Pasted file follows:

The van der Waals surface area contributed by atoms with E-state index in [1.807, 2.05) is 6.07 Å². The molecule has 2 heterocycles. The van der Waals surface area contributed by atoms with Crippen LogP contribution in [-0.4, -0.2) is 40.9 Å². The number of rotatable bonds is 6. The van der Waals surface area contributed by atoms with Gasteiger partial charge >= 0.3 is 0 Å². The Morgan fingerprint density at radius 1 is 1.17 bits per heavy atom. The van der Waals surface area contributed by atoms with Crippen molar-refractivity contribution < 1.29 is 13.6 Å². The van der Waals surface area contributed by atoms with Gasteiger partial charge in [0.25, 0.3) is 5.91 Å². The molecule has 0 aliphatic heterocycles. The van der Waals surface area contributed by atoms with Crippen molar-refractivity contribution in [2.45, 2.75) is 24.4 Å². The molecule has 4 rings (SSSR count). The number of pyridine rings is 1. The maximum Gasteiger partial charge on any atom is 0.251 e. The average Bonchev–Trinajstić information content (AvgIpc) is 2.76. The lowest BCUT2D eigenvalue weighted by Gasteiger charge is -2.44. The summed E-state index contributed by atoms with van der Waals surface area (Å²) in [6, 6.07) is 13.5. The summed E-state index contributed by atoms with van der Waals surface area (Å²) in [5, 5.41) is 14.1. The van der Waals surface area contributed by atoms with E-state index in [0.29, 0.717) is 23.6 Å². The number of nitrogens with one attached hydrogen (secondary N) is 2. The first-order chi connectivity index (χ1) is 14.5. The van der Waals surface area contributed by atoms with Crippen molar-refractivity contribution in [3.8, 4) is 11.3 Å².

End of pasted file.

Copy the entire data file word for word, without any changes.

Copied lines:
The van der Waals surface area contributed by atoms with E-state index in [1.807, 2.05) is 6.07 Å². The molecule has 2 heterocycles. The van der Waals surface area contributed by atoms with Crippen LogP contribution in [-0.4, -0.2) is 40.9 Å². The number of rotatable bonds is 6. The van der Waals surface area contributed by atoms with Gasteiger partial charge >= 0.3 is 0 Å². The Morgan fingerprint density at radius 1 is 1.17 bits per heavy atom. The van der Waals surface area contributed by atoms with Crippen molar-refractivity contribution < 1.29 is 13.6 Å². The van der Waals surface area contributed by atoms with Gasteiger partial charge in [0.25, 0.3) is 5.91 Å². The molecule has 0 aliphatic heterocycles. The van der Waals surface area contributed by atoms with Crippen molar-refractivity contribution in [2.45, 2.75) is 24.4 Å². The molecule has 4 rings (SSSR count). The number of pyridine rings is 1. The maximum Gasteiger partial charge on any atom is 0.251 e. The average Bonchev–Trinajstić information content (AvgIpc) is 2.76. The lowest BCUT2D eigenvalue weighted by Gasteiger charge is -2.44. The summed E-state index contributed by atoms with van der Waals surface area (Å²) in [6, 6.07) is 13.5. The summed E-state index contributed by atoms with van der Waals surface area (Å²) in [5, 5.41) is 14.1. The van der Waals surface area contributed by atoms with E-state index in [0.29, 0.717) is 23.6 Å². The number of nitrogens with one attached hydrogen (secondary N) is 2. The first-order chi connectivity index (χ1) is 14.5. The van der Waals surface area contributed by atoms with Crippen molar-refractivity contribution in [3.8, 4) is 11.3 Å².